I no longer find it a worthy use of my attention to stay present in meetings and so nose-dived into the work itself, narrowing my focus in an attempt to crowd out the frustration. It’s hard to pinpoint causality because over those same two years I honed my clarity and focus. Is my increasing frustration a product of my diminishing tolerance or of growing confusion? I believe the answer to this question is the crux of the society-contemplation debate.

NO Time is a compelling argument. I can confidently say that 100% of the parents I know have no significant hobbies. Granted, I don’t know that many parents. My friend who argues no, let’s call him John, believes you ideally need around 4 hours a day for meditation alone. And just think, so many people believe they don’t even have time for a mere ten minutes.

However, things get a bit fuzzy when you expand the scope of what you consider to be meditation. If walking and driving and cleaning, performed mindfully, can be meditation then maybe there’s hope still. Now I don’t want to dismiss the time argument altogether but if there’s one thing I’ve always been good at, it’s time management.

Having a penchant for aggressively eliminating inefficiencies tends to give you a bit of an edge over the relaxed individual. I recognize that being single and child-free biases me greatly, but at the same time I still have many years to practice and prepare.

The more I think about it, the more I realize time is not the deciding factor. Or rather, for the majority, time is the deciding factor, but that same majority is the population that already has no hope of representing the intersection, if one exists.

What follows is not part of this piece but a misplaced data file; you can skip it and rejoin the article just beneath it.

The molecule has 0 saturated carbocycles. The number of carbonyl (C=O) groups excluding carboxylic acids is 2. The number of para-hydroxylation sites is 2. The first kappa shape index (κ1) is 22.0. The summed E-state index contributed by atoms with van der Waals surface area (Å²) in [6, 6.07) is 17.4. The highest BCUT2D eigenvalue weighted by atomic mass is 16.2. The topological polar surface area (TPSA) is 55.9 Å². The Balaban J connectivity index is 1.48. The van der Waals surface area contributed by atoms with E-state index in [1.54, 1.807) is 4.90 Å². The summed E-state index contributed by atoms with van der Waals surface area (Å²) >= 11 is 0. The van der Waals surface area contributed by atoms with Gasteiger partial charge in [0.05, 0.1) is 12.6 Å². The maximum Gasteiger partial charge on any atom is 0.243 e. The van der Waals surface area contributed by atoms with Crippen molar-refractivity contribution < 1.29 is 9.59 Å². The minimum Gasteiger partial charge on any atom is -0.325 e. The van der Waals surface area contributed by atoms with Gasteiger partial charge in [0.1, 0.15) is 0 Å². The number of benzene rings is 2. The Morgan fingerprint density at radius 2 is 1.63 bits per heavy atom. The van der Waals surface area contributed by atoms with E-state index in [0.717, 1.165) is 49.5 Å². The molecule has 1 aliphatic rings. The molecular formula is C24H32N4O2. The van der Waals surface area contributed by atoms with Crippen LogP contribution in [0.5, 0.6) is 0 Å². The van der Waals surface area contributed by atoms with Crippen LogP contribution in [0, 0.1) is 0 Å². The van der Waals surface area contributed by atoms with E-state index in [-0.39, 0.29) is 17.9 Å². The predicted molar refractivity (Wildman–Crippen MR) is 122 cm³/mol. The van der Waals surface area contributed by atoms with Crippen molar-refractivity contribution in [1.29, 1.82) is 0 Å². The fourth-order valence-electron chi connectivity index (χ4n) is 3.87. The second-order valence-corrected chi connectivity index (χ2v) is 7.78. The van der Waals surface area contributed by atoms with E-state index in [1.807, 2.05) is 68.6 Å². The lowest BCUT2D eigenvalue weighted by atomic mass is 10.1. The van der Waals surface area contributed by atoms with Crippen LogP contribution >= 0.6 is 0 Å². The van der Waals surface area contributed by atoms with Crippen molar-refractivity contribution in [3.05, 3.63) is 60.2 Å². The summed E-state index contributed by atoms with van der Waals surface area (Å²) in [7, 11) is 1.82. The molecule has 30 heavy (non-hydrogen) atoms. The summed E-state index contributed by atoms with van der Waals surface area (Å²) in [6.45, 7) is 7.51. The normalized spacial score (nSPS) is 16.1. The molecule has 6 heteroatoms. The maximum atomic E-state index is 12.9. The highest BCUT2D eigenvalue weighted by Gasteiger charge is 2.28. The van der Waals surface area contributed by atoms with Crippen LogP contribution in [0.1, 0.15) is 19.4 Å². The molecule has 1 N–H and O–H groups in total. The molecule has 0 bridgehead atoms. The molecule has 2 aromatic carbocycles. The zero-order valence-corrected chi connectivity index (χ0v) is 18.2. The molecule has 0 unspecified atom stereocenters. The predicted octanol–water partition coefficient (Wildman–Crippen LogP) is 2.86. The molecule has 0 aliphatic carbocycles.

The next thread is friendship. Theoretically, you don’t need friends, although we are social creatures. Regardless, I believe you can find people to be friends with, if you so desire, contemplative or not. And though I have been struggling with my own friendships lately, I think that’s more to do with their current virtuality and less to do with our ability to connect.

So that leaves occupation. But does one really need to have a 9–5 job to be a “functioning member of society”? Now that I think about it we defined contemplation but never discussed civilization. How does one “fit in” really? Is it having a family? Having a “normal” job? I actually think you don’t technically need either of those things, and it’s more about the total amount of time you spend interacting with the majority, but to strengthen the opposition, let’s say you do. To have a family and a 9–5 job and to still lead a contemplative life, you need two things (1) time and (2) the ability to tolerate family and a 9–5 job. We’ve already covered the time argument so let’s jump straight to tolerance. Tolerating your family is pretty much required for human existence, even if tolerating just means completely ignoring. If you choose to expand your family, you get to pick a partner and raise your children. So in that sense, much is under your control, and for that reason, I actually think family is the easier piece here.

Because unless you’re the big boss, in a 9–5 job, there’s a lot you can’t control. This brings us straight back to my question about the underlying source of frustration for my current work. Am I simply being sensitive? Vain? Entitled? All of the above?

Lack of clarity is the worst mental illness one can pass onto another, as it is literally pollution of the mind. But that job is also my rock-solid tether. It teaches me invaluable lessons on that world and its majority and I haven’t quit yet.

I do believe there is a crossing. But, it’s the 1% of the 1%. And whether or not I can be a part of that tiny fraction, is a whole other story…